All of these events led Jennie and George to be suspicious. Jennie started to research cremation and was told by a crematorium employee that bones remain when burned at 2,000 degrees for two hours. A telephone repair man said that the phone lines appeared to have been cut, not burned. A witness reported to seeing a man leaving the scene of the fire with instruments used for removing car engines. A few days after the fire, Sylvia found a hard rubber object in the yard, which Jennie assumed was the noise she heard on the roof. George identified it as a napalm “pineapple bomb.”
Sightings of the Sodder children came flooding in, including a woman at a Charleston hotel who said four of the five missing kids were staying at the hotel with two women and two men of Italian descent. The adults were hostile to anyone who tried to interact with the kids, and they only stayed at the hotel for one night. The Sodders were now convinced their children were alive, or at least had escaped the fire, and they turned to the FBI for help. The FBI could only come in if the local authorities invited them in, and they declined. Instead, the Sodders hired a private investigator, C.C. Tinsley.
Tinsley learned that the insurance salesman was one of the men who would later deem the Sodder fire “accidental.” He also followed up on a rumor that the fire chief, F.J. Morris, had discovered a heart in the ashes of the fire and buried it in a box at the site of the blaze. It turned out to be true, but a local funeral director concluded it was not a heart, but a beef liver, untouched by the fire. Apparently, the chief buried it there hoping that any remains would calm the Sodders and allow them to close the case for good. Clearly, this did not help, as the Sodders continued their search for the truth, fueled by a steady stream of tips. After another excavation of the property yielded nothing helpful, the State Police Superintendent said their search was “hopeless.” By the end of the decade, the local police had closed the case.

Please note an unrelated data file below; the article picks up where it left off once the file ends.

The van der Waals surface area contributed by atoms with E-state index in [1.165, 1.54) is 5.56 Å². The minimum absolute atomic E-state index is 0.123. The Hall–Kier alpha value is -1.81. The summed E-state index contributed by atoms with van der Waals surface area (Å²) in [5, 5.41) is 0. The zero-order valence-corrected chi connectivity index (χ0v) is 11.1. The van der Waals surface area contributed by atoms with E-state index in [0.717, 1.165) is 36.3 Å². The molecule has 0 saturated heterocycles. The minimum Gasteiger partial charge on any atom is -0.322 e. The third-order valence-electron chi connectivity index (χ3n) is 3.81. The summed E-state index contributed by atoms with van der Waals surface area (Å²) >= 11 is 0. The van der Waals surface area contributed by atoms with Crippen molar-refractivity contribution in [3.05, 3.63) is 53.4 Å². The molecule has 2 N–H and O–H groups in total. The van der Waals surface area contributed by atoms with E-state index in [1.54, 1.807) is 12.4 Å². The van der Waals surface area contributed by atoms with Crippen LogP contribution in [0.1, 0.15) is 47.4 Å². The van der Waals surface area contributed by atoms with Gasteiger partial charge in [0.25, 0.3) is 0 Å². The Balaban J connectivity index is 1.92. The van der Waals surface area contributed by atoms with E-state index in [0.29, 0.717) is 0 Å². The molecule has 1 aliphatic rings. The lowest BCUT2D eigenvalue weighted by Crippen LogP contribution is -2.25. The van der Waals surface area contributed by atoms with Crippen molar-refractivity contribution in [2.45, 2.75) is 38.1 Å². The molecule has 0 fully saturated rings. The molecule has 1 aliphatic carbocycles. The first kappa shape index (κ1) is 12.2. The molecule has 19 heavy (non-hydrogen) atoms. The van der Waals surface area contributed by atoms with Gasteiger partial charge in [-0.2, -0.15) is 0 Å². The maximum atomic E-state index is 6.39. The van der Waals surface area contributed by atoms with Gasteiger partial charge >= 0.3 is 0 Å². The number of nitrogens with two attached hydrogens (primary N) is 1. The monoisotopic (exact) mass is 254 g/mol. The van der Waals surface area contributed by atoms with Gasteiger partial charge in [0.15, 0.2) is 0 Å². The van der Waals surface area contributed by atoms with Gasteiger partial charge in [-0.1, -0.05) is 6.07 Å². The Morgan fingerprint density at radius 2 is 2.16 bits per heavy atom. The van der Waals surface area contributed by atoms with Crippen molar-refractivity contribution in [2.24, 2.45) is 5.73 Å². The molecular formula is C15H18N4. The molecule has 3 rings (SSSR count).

Still, the Sodders did not stop searching. They passed out fliers and offered a reward for information leading to the recovery of the children. They even erected a billboard on Route 16 begging for information about the disappearance. That billboard stood for nearly forty years.
In 1968, Jennie received an envelope with no return address, but a postmark from Kentucky. Inside was a photo of a man in his 20s, with a note written on the back: “Louis Sodder. I love brother Frankie. Ilil Boys. A90132 or 35.” Jennie and George were convinced that this could be their son, and they sent Tinsley to Kentucky to investigate. They never heard from him again.
George died a year later, no closer to an answer as to what happened to his children. Jennie died in 1989, and the billboard finally came down, but the surviving Sodder children, and their children, continued the investigation.
Sylvia is the last surviving Sodder child, and she still maintains her siblings did not die in that fire. A couple of theories have been floated. One is that the children were kidnapped by someone running an illegal “adoption” agency; another suggests that the Mafia was involved. The fates of Maurice, Martha, Louis, Jennie, and Betty remain unknown to this day.